In popular American culture, the Bully is a stock character. Children’s stories like A Christmas Story often involve a reversal of fortune in which the generally meek protagonist turns the tables on his bully, blows a gasket and defeats the brute at his own game. But too often, there is no such reversal, only a seemingly unending gauntlet of persecution and degradation endured by thousands and thousands of American kids and teenagers. Bullying isn’t a new problem, but the trend of making bullying a school district’s legal problem is.
Earlier in 2011, the Southern Poverty Law Center brought a massive suit against Minnesota’s largest school district for failing to curb anti-gay bullying, in part, the suit says, because the district as a policy prohibiting faculty and staff from acknowledging the sexual orientation of its students.
In Texas, Joe Timothy and Tami Carmichael filed a $20 million suit against the Joshua Independent School District alleging that their son’s suicide was caused by incessant bullying by peers–bullying that the school district failed to address. Bullying litigation is one the rise, and cases are constantly popping up all over the country.
Perhaps in direct response to such suits, New Jersey recently ratified an “Anti-Bullying Bill of Rights” that is the most stringent anti-bullying legislation in the country.
The legislation will lead to assemblies and lectures designed to promote awareness about the dangers and consequences of bullying. Included in this curriculum will be time and resources usually spent on teaching every day courses.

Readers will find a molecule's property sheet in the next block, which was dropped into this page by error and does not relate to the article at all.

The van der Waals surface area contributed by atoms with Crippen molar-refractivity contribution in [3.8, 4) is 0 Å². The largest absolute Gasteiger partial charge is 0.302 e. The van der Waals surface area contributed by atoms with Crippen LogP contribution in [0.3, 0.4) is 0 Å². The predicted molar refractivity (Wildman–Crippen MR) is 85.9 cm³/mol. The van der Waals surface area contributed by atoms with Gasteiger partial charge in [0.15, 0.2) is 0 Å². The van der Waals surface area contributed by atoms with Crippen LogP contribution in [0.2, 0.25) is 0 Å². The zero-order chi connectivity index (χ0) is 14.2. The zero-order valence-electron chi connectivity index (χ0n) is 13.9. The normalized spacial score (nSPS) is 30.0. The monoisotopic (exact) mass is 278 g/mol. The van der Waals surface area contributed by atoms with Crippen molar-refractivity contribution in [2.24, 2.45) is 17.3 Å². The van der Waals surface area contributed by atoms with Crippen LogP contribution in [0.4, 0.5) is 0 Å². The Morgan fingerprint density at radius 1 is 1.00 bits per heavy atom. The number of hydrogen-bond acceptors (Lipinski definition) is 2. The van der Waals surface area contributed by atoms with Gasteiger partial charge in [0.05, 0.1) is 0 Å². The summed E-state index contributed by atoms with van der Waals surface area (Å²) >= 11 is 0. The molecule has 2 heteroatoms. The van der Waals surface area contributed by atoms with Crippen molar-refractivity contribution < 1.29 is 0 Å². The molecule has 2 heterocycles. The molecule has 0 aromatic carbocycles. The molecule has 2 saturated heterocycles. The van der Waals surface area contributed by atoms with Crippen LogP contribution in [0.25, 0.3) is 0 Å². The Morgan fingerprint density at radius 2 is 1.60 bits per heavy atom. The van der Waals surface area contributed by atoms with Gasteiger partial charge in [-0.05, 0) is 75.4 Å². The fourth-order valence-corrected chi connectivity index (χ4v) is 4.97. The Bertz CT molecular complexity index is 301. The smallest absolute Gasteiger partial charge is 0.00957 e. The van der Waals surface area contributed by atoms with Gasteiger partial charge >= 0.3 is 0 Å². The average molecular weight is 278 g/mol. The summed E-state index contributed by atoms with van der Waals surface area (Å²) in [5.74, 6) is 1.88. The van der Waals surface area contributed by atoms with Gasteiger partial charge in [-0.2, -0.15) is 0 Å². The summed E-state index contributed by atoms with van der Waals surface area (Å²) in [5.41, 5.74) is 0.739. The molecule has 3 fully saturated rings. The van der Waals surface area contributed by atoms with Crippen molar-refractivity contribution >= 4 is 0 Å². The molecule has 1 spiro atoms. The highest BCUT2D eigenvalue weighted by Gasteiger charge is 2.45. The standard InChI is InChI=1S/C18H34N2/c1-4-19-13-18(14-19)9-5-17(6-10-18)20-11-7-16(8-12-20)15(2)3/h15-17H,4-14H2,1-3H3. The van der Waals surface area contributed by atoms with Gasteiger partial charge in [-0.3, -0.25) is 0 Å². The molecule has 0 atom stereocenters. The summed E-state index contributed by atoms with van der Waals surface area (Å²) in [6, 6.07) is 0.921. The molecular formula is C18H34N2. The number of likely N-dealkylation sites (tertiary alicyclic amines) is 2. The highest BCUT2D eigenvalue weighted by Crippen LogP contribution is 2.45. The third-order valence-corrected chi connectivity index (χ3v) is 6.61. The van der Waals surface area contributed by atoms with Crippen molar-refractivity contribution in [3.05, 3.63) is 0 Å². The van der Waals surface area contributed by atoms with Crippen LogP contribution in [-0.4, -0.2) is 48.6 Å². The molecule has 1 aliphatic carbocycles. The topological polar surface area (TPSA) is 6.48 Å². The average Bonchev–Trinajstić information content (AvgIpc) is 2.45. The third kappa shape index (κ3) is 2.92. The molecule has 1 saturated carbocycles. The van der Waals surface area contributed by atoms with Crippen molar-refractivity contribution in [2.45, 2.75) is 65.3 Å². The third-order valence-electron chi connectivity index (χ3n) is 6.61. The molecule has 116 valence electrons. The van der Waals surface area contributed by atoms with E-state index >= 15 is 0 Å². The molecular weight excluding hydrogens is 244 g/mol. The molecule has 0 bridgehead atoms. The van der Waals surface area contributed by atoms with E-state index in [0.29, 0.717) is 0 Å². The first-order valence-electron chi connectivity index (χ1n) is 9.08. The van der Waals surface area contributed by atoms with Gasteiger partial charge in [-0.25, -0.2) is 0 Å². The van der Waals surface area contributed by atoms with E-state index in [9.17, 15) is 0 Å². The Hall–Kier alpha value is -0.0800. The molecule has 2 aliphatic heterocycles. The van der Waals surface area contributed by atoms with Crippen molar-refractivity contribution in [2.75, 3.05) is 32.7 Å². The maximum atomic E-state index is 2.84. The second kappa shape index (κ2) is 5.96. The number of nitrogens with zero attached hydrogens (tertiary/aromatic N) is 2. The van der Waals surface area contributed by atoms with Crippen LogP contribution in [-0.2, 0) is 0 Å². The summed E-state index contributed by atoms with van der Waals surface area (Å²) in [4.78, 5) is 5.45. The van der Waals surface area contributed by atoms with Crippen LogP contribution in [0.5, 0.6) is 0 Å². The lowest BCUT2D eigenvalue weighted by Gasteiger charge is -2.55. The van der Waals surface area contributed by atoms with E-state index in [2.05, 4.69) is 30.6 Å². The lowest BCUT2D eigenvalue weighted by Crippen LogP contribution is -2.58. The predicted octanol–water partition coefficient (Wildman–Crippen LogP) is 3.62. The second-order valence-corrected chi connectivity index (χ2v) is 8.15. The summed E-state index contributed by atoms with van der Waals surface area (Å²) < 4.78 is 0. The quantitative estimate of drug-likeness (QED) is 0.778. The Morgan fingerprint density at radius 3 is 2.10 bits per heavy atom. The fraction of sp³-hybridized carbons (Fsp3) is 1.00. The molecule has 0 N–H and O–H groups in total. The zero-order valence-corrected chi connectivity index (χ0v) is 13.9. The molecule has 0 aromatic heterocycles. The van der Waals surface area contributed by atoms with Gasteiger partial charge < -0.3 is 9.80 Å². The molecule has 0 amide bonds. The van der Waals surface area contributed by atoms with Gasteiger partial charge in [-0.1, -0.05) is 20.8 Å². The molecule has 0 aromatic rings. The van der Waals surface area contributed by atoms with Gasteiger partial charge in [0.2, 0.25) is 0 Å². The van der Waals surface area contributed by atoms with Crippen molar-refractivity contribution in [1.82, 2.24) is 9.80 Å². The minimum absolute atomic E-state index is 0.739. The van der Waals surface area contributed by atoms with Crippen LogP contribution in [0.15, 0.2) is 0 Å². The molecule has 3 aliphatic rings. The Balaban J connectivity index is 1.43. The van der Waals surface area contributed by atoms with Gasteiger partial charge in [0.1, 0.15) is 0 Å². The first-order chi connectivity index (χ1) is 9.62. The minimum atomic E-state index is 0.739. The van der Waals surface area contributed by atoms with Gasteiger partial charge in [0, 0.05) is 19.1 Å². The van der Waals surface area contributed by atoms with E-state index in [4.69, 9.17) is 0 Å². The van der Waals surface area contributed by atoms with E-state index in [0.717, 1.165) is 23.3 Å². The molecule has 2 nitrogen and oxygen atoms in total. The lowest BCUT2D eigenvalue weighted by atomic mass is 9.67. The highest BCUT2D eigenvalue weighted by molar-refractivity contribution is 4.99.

There’s also the issue of bullying that takes place outside of school, then spills onto school grounds. Speaking to the New York Times, Richard G. Bozza, executive director of the New Jersey Association of School Administrators said, “I think this has gone well overboard. Now we have to police the community 24 hours a day. Where are the people and the resources to do this?”
For public schools around the country that already struggle for the funding requisite to provide a functional academic experience, more time and money spent on social aspects of school may seem wasteful. But school districts also feel the pinch when they are ordered to pay out large settlements to families negatively affected by un-policed bullying. These days, when schools don’t do enough to keep kids safe, they’re going to pay for it, one way or another.
Photo Credit: Studiostoer